It is a long love-hate relationship – Rosa embracing illness and trial as motivation, then kicking at it with a metallic vengeance – that has been going on longer than I realized when I met Rosa for the first time this summer over bottled water in the rooftop bar of a Manhattan hotel. I knew about his tenure in Menudo, from 1984 to 1987, although I was busier writing about Hüsker Dü and R.E.M. at the time. But I was surprised to learn he was the same Rosa at the mike in the New York alternative-rock band Maggie’s Dream, which I saw around town and opening for Fishbone at the turn of the Nineties.
Rosa’s pseudonym, Ian Blake, on the hits he co-wrote and co-produced for Menudo bandmate Ricky Martin was a poorly kept secret, even outside the Latin music industry. It was the Phil Manzanera connection, however, that pulled me to Vagabundo; the Roxy Music guitarist, who is part-Colombian, produced Rosa’s 1996 solo breakthrough. Then there is Rosa’s Jim Morrison mojo — the poet-outlaw dancing through darkness and confession — that, until Monte Sagrado, was best summed up for me (with my limited grasp of Spanish) on 2008’s Teatro Live: in the Gothic-boogie cover of the Doors’ “Roadhouse Blues” and, right after that, the rearrangement of the Martin smash “Livin’ La Vida Loca,” slowed down and battered by the composer as if Rosa had actually written it in the mid-Seventies for Black Sabbath.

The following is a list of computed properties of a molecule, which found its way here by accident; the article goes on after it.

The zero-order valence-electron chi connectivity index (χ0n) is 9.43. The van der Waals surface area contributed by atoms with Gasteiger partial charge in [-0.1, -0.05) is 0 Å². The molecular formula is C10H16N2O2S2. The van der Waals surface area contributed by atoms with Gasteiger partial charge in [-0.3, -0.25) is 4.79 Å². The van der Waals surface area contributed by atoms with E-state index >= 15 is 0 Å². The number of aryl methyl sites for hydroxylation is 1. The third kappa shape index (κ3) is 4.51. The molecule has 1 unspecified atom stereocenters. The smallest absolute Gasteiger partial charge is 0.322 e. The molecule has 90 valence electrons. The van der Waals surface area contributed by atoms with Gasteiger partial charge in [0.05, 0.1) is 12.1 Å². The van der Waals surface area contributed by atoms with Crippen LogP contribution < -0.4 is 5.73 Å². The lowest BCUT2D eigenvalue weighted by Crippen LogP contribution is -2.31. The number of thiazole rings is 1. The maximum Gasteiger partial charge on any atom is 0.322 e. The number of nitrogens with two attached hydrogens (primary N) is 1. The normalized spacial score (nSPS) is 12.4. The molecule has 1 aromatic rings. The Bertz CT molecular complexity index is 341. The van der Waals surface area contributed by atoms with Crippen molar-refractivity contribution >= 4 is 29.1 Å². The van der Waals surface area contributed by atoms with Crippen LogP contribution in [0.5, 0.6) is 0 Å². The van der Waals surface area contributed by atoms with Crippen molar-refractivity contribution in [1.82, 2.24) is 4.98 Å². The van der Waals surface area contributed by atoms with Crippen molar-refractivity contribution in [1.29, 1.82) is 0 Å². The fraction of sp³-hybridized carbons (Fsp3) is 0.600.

That may be the Long Island in Rosa coming out. He grew up in Puerto Rico but was born in 1970 in that New York suburb — a hard-rock and glitter stronghold that also produced Blue Öyster Cult, Twisted Sister and Lou Reed — and Rosa’s classic-rock DNA is evident all over Monte Sagrado. There are flashes of both Soundgarden’s Kim Thayil and Bad Company’s Mick Ralphs in the chunky rhythm guitar and biting solo of “Dentro De Ti” while “2nite 2 nite” starts with a punchy Keith Richards-style riff and party-crowd noises that suggest the backstage antics of a 1973 Alice Cooper tour. Rosa’s English-language bridge in that song is more explicit: “She pulled her dress up, over her head/I saw her panties and I jumped in bed.” So is the precious, distant reflection in the Spanish verses: “The alcohol the laughter is adrenaline/And the music strong in the skin/I walk slowly on the promenade/Whistling your memory to the four winds towards L.A.”